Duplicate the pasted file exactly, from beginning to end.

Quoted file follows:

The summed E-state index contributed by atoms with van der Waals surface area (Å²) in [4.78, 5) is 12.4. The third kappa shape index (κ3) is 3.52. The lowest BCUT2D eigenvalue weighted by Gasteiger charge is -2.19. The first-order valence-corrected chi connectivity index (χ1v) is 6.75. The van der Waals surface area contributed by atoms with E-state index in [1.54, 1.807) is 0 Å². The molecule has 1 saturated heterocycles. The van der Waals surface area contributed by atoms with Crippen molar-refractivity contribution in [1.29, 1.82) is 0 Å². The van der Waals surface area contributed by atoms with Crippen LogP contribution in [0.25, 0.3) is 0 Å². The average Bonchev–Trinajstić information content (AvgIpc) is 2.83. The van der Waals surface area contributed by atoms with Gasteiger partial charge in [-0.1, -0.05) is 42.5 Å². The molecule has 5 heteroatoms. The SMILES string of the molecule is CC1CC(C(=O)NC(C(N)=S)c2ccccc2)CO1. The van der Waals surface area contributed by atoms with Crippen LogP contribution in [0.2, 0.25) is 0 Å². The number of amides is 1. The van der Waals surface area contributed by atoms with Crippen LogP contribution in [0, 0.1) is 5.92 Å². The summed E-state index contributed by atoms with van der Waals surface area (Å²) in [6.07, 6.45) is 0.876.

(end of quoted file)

The summed E-state index contributed by atoms with van der Waals surface area (Å²) in [4.78, 5) is 12.4. The third kappa shape index (κ3) is 3.52. The lowest BCUT2D eigenvalue weighted by Gasteiger charge is -2.19. The first-order valence-corrected chi connectivity index (χ1v) is 6.75. The van der Waals surface area contributed by atoms with E-state index in [1.54, 1.807) is 0 Å². The molecule has 1 saturated heterocycles. The van der Waals surface area contributed by atoms with Crippen molar-refractivity contribution in [1.29, 1.82) is 0 Å². The van der Waals surface area contributed by atoms with Crippen LogP contribution in [0.25, 0.3) is 0 Å². The average Bonchev–Trinajstić information content (AvgIpc) is 2.83. The van der Waals surface area contributed by atoms with Gasteiger partial charge in [-0.1, -0.05) is 42.5 Å². The molecule has 5 heteroatoms. The SMILES string of the molecule is CC1CC(C(=O)NC(C(N)=S)c2ccccc2)CO1. The van der Waals surface area contributed by atoms with Crippen LogP contribution in [0.2, 0.25) is 0 Å². The number of amides is 1. The van der Waals surface area contributed by atoms with Crippen LogP contribution in [0, 0.1) is 5.92 Å². The summed E-state index contributed by atoms with van der Waals surface area (Å²) in [6.07, 6.45) is 0.876.